Charles T.D. Crews Esq., 41 Portman Square, London,
His deceased sale, London, Christie's, 1-2 July 1915, lot 44 (as "The Prince of Orange...when a child") for 44.2 Guineas, to Levin;
Anonymous sale, Amsterdam, Frederik Muller, 16 December 1919, lot 48, for 2.425 Guilders to Van Gelder.
C. Hofstede de Groot, Beschreibendes und kritisches Verzeichnis der Werke..., vol. VI, Esslingen/Paris 1915, p. 563, no. 337;
L. Krempel, Studien zu den datierten Gemälden des Nicolaes Maes (1634-1693), Petersberg 2000, p. 299, cat. no. A 89, reproduced fig. 156.
By 1667, when this work was painted, Maes' reputation as a portrait painter would soon reach its peak. Although trained in the workshop of Rembrandt his portraits of the 1660s and after retain little of his master's influence; after returning to his native Dordrecht in 1653 he seems to have locked his portraiture style of the later 1650s into that of his townsmen Jacob Gerritsz. Cuyp and Aelbert Cuyp. Into the next decade, his style would develop in response to the gentle elegance of the Fleming Anthony van Dyck which had been brought to the northern Netherlands by, amongst others, Jan Mijtens and Adriaen Hanneman. Indeed it is to Mijtens that Maes owes his mature style, exemplified by the present work and characterised not only by broad brushwork and rich colouring but by the use of props and classical motifs. By the time he moved to Amsterdam in 1673 Maes could count the majority of the social élite as his patrons and his success was to reach such levels that Houbraken would remark of him: 'so much work came his way that it was deemed a favour if one person was granted the opportunity to sit for a portrait before another, and so it remained for the rest of his life'.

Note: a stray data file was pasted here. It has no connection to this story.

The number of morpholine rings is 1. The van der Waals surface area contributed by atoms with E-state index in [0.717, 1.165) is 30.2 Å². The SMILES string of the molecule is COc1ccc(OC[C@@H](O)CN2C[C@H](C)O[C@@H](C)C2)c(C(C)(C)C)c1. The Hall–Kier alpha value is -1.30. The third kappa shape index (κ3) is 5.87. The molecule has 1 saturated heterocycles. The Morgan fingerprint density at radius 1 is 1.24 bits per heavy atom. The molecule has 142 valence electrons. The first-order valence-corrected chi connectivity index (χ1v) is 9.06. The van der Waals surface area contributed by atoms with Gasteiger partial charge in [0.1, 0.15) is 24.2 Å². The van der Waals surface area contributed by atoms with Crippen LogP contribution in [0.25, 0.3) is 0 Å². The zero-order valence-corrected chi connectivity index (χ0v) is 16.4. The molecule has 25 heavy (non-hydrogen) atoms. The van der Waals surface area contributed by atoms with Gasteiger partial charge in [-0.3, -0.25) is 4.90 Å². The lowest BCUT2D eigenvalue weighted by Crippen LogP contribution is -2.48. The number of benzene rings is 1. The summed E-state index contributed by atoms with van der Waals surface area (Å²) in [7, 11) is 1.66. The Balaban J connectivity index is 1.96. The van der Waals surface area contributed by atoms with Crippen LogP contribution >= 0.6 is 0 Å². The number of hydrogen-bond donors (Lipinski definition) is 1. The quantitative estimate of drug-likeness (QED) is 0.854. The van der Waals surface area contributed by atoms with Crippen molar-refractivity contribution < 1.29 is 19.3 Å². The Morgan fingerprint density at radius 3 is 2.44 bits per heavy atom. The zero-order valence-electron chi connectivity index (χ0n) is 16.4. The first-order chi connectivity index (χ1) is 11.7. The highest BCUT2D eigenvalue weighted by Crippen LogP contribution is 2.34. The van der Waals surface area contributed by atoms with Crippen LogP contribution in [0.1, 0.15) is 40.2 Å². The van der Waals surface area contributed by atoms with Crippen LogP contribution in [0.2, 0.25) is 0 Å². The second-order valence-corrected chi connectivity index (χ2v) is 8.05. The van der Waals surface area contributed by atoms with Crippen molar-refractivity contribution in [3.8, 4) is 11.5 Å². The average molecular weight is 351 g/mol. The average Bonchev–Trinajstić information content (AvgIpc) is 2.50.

Of all his portraits, Maes' depictions of children are his most lively and amusing. Here, the enslaved goat is disturbed or goaded by the yapping toy dog and the boy, richly dressed in classical costume, is clearly enjoying his ride. The goat-drawn chariot, the preserve of the wealthy, occurs in a number of other works by Maes of this period, for example in his portrait of the Sykes family1 of 1664. The elaborate and stately nature of this and all of Maes' portraiture of the late 1660s and on is perhaps indicative of the growing strength of the House of Orange (and the appetite for ceremonious grandeur that went with it) which was eventually restored to power in 1672 in place of the more staid and sober States faction. The sitter in this work has indeed previously been identified as the Prince of Orange, an identification which however seems improbable.
1. Warsaw, Erzbischöfliches Museum; see L. Krempel, under Literature, p. 294, cat. no. A60, reproduced fig. 160.
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